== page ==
Molecular Mechanisms of Progression from Well-Differentiated to Poorly and Anaplastic Thyroid Carcinomas

Poorly differentiated and anaplastic thyroid carcinomas may arise either de novo or from/in combination with well-differentiated thyroid carcinomas (Fig. 3). In a large series by one of us, co-existing well-differentiated thyroid carcinoma were noted in 59% of patients with poorly differentiated thyroid carcinoma and 39% of anaplastic thyroid carcinoma [3]. The molecular background responsible for these two situations is not fully elucidated. In fact, the genomic landscape of cases supposed to arise de novo as compared with those undergoing de-differentiation has not been explored in detail, especially because of the difficulty to clearly define the former group. Old ploidy studies on co-existent anaplastic and well-differentiated thyroid carcinomas claimed that aneuploid DNA pattern was almost exclusive of anaplastic thyroid carcinoma. Therefore, the authors suggested that the majority of anaplastic thyroid carcinomas arise de novo rather than through clonal transformation of well-differentiated thyroid carcinomas [80]. However, the genetic alterations in cases of poorly differentiated thyroid carcinomas arising within a nodule of goiter, thus paradigmatic of de novo origin, are unspecific (i.e., NRAS mutations) [81].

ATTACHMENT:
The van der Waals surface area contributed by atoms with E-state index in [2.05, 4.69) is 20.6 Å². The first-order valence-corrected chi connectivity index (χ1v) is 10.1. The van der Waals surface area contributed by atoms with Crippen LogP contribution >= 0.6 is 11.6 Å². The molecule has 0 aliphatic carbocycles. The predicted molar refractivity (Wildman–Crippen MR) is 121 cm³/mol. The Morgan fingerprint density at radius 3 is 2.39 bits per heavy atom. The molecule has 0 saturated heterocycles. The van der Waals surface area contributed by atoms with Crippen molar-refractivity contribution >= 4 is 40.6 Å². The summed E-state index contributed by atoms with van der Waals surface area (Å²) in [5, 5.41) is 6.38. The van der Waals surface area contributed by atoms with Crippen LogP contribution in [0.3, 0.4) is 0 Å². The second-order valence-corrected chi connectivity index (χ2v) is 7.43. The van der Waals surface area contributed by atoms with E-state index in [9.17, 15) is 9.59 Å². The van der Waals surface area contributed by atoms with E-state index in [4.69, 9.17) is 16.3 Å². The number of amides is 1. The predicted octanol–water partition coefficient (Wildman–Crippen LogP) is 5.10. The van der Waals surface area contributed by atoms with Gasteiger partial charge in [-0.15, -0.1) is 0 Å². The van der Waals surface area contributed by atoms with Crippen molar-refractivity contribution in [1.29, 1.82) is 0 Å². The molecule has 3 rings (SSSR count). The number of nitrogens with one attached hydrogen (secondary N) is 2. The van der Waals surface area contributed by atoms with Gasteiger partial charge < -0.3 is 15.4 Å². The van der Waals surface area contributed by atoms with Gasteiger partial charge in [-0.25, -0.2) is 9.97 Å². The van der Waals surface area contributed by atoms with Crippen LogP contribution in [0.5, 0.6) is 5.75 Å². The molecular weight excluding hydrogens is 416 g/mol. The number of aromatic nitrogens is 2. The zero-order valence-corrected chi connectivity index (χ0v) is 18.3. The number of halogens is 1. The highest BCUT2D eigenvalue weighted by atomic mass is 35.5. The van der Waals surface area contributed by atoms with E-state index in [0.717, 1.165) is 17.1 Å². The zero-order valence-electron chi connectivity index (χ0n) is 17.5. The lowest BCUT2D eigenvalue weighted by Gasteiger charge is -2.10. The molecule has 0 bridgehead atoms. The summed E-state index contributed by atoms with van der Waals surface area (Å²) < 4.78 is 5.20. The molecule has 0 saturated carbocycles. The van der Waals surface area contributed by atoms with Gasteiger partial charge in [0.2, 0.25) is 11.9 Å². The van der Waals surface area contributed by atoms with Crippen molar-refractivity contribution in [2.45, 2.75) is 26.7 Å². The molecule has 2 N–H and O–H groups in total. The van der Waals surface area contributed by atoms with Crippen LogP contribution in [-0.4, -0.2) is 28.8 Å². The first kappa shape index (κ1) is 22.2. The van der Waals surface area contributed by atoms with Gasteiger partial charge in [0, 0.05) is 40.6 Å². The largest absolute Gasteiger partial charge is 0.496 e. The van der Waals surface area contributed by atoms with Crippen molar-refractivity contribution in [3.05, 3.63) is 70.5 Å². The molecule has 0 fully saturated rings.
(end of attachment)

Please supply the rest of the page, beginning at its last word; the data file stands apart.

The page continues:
Fig. 3
figure3

Patterns of coexistence of poorly differentiated and wel-differentiated thyroid carcinoma components. Poorly differentiated carcinoma areas with solid growth and vascular invasion at the periphery of a follicular carcinoma (a). Poorly differentiated thyroid carcinoma with solid growth and comedo necrosis associated with a papillary carcinoma with microfollicular architecture (b)